An informal meeting that takes place over lunch. This type of meeting is called a brown bag meeting because participants provide their own lunches. In the business world, a brown bag meeting would take place in the office, probably in the conference room. Brown bag meetings save companies money because they don't have to supply food or drink for the attendees. If a business wants to host a more formal meeting, it might do so at a classy restaurant and pay for every participant's food and drink. Investopedia

The food is not a problem because it will be supplied by our canteen vendors. Clients insisted that people can also bring home cooked food and not to alter any routines for them.

Now, I understand that it is an informal meeting. But I don't want our team to mess it up. We're trained well for handling formal business lunches but this is the first time we'll be doing a casual over-lunch meeting in presence of clients and our bosses.

This Workplace Question deals with client visit in general. I am looking forward for DOs and DONTs in a brown-bag meeting with US clients. For instance, since it's informal, is there a possibility that personal details (marital, family etc...)/ general topics(outside work, politics, laws) might be discussed? Are there any best practices to adopt?

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BiscuitBoy
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We are a mid-sized IT company based out of India and one of our high-profile clients from the United States are visiting us. We already had a Townhall meeting where they addressed the entire organization and senior management (think CxOs). However, a few clients want to do a "Brown-Bag meeting" with teams that are handling their most critical projects. Given their kind gesture in such a tightly packed schedule, we feel the need to impress them about the work we've been doing so far and strengthen their trust. It would also serve as a great morale booster for individual team members and a tremendous opportunity to get noticed.

However, we are not too familiar with the concept of "brown bag" meeting. A quick Google search revels that

An informal meeting that takes place over lunch. This type of meeting is called a brown bag meeting because participants provide their own lunches. In the business world, a brown bag meeting would take place in the office, probably in the conference room. Brown bag meetings save companies money because they don't have to supply food or drink for the attendees. If a business wants to host a more formal meeting, it might do so at a classy restaurant and pay for every participant's food and drink. Investopedia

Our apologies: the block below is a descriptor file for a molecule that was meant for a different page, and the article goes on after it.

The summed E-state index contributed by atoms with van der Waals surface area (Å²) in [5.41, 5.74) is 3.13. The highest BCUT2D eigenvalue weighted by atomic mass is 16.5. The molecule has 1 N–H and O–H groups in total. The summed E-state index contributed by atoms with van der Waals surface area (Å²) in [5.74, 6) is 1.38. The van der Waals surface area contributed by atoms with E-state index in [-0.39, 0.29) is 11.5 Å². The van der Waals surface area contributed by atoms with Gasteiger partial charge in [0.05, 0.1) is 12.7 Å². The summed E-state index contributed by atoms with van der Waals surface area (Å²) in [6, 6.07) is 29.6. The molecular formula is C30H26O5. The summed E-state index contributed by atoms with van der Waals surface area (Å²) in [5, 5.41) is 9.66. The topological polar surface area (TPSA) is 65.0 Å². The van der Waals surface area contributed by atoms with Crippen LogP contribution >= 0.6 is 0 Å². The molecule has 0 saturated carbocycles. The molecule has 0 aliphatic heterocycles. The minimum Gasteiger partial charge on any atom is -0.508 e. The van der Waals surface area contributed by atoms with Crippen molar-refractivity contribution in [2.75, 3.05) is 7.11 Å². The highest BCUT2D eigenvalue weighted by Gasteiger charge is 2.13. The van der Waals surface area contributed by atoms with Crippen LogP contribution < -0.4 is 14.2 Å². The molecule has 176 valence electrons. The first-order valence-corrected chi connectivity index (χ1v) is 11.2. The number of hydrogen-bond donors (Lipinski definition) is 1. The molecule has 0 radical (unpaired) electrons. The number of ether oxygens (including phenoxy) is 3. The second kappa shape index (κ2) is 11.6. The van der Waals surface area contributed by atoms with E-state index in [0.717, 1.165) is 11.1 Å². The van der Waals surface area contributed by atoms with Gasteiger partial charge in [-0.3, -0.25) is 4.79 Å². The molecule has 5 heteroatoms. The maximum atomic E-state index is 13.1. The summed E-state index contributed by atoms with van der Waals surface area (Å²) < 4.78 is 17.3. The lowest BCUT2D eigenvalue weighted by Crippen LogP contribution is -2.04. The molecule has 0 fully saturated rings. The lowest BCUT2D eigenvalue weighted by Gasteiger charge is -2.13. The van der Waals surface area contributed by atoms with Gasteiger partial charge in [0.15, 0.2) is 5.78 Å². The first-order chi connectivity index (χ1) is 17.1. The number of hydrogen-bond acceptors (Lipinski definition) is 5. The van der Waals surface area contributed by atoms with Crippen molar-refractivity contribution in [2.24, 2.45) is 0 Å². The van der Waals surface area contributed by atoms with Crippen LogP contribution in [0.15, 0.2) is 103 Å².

The food is not a problem because it will be supplied by our canteen vendors. Clients insisted that people can also bring home cooked food and not to alter any routines for them.

Now, I understand that it is an informal meeting. But I don't want our team to mess it up. We're trained well for handling formal business lunches but this is the first time we'll be doing a casual over-lunch meeting in presence of clients and our bosses.

This Workplace Question deals with client visit in general. I am looking forward for DOs and DONTs in a brown-bag meeting with US clients. For instance, since it's informal, is there a possibility that personal details (marital, family etc...)/ general topics(outside work, politics, laws) might be discussed? Are there any best practices to adopt?

We are a mid-sized IT company based out of India and one of our high-profile clients from the United States are visiting us. We already had a Townhall meeting where they addressed the entire organization and senior management (think CxOs). However, a few clients want to do a "Brown-Bag meeting" with teams that are handling their most critical projects. Given their kind gesture in such a tightly packed schedule, we feel the need to impress them about the work we've been doing so far and strengthen their trust. It would also serve as a great morale booster for individual team members.

However, we are not too familiar with the concept of "brown bag" meeting. A quick Google search revels that

An informal meeting that takes place over lunch. This type of meeting is called a brown bag meeting because participants provide their own lunches. In the business world, a brown bag meeting would take place in the office, probably in the conference room. Brown bag meetings save companies money because they don't have to supply food or drink for the attendees. If a business wants to host a more formal meeting, it might do so at a classy restaurant and pay for every participant's food and drink. Investopedia

The food is not a problem because it will be supplied by our canteen vendors. Clients insisted that people can also bring home cooked food and not to alter any routines for them.